Amen Gibreab, right, the director of a documentary about Ethiopia, sits next to Fanaye Debalke at Gojo Ethiopian Restaurant in Seattle. (Alex Stonehill/The Seattle Globalist)
Traveling to Ethiopia changed me forever. In the two months I worked there in 2008, I met a proud country that had fought off Italian colonialists, a diverse nation that communicates in more than 80 languages and a complex people who challenged my assumptions and helped shape how I see the world today.
But that wasn’t what I was expecting. I grew up in the 1980s and ’90s, decades that saw famine and political unrest in Ethiopia, as well as growth to our region’s significant Ethiopian-American population. For me, Ethiopia was a country that evoked images of starving children, refugees and war.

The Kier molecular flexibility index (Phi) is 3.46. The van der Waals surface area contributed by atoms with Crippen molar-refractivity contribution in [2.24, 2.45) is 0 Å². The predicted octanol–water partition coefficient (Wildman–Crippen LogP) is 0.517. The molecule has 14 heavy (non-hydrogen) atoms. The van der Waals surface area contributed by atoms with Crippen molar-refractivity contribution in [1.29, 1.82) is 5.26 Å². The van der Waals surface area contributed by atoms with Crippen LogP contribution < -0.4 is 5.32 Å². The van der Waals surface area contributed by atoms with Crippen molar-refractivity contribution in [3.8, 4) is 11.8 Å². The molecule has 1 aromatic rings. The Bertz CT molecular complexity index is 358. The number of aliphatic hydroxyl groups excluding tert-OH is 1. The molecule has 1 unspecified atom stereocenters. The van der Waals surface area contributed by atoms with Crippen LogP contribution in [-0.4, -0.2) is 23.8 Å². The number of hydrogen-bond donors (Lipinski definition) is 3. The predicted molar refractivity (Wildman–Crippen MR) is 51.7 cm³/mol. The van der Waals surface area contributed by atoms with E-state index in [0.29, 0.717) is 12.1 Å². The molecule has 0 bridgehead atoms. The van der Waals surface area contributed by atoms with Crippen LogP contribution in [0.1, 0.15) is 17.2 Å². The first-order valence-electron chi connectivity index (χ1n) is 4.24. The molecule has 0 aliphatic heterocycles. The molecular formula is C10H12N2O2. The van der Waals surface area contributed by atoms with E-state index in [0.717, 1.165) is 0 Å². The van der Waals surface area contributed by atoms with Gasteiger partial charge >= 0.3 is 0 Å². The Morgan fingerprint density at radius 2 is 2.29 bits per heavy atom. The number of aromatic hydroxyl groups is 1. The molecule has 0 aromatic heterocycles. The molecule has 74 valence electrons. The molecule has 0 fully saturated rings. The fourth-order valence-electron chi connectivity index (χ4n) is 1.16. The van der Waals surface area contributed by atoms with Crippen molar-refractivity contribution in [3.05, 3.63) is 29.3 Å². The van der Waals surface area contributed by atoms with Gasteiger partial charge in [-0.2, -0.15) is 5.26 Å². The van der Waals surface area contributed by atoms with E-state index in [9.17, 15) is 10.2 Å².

And I’m not alone. Many Americans think in broad, and often grim, generalizations about Ethiopia specifically and Africa overall. One local Ethiopian-American filmmaker and a small group of college students are hoping to challenge those stereotypes.
“Some students … all they knew of Africa was famine, terrorism, a lion and a tree,” says 25-year-old Amen Gibreab over strong cups of Ethiopian coffee at Gojo — an incense-saturated restaurant tucked into a strip mall in North Seattle.
Read the full story on the seattletimes website.